Of course, if you listen to Vice President Joe Biden, our country is falling to pieces and China is where it is really happening. His main qualification for being a heartbeat away is unfettered gas-baggery. Sadly, Washington is full of his kind – people who sell their souls for an eye-blink of power. Joe, maybe they will let you be the mayor of your concentration camp – I mean commune.

I am growing weary of hearing about how wonderful communist red China is with its near slave labor and forced abortion and who is the enabler of communist North Korea where the poor starve while the Kim clan and cronies live life in opulent fashion. This is typical for communist controlled utopias.

In 1993, not long after the fall of the Soviet Union, I was able to take a drive with my wife and some friends into the Czech Republic. It was one of the formerly Soviet controlled countries living in communist utopia. The roads were narrow, two lanes with mud a few steps from the asphalt. Trees along the roadway had white painted trunks some with reflectors nailed on them. There was practically no traffic on the road way. Arriving from West Germany, it was like driving back into 1940. I contrast those images with the images from my weekend excursion to the world’s freedom capital and realize that the trip I made in a few hours would likely not have been possible in a communist utopia.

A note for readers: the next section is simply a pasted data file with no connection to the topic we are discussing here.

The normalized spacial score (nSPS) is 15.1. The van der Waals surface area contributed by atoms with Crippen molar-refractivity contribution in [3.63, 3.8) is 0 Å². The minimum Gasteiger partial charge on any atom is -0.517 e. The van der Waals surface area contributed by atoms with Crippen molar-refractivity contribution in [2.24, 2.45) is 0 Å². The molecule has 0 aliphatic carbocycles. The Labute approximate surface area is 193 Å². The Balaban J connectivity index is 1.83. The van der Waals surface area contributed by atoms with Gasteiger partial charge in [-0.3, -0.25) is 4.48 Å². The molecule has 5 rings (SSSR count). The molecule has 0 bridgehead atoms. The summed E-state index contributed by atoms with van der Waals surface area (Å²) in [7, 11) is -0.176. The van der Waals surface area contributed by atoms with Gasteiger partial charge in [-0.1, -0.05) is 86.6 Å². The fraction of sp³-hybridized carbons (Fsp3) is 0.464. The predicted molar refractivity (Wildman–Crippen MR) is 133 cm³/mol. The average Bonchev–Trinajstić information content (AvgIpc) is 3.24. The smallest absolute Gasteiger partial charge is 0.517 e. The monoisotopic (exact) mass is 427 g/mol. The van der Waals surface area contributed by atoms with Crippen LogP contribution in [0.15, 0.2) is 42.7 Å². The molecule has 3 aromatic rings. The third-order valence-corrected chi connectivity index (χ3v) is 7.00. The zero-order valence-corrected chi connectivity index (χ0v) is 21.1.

I grow more hardened against freedom’s enemies each day that I watch what is happening to our country. Freedom is not guaranteed to us just because we were blessed with birth in America. With West Virginia’s beauty right outside my windshield, a super-sized sugar and caffeine laced Bloomberg in the cup holder, God Bless the USA playing on the satellite radio and with executive orders be damned, I vow to live free.

Communism sucks Joe. Even with pretty airports.


2 Replies to “It looks like freedom”

  1. JD Post author

    I just wonder if there’s an i-Pad Application the next generation can download to get a better understanding…

    I am sure there will be a government agency in control of apps and i-pads..

  2. Rob of Arabia

    JD – I too miss the drives from Parkersburg, WV to the DC area when visiting my younger brother and his family, a number of years ago now. Even better was the drive in October when the fall colors are in peak season. But your comment about the ability to jump in your car and drive wherever, whenever you want hits home as well. My Saudi co-workers, who have been lucky to have either studied or worked in the USA, specifically mentioned the ability to drive across this great country without a military checkpoint asking for your government issued ID card.

    Freedom. To understand it, one must live away from it to truly understand what it means to Americans. I just wonder if there’s an i-Pad Application the next generation can download to get a better understanding…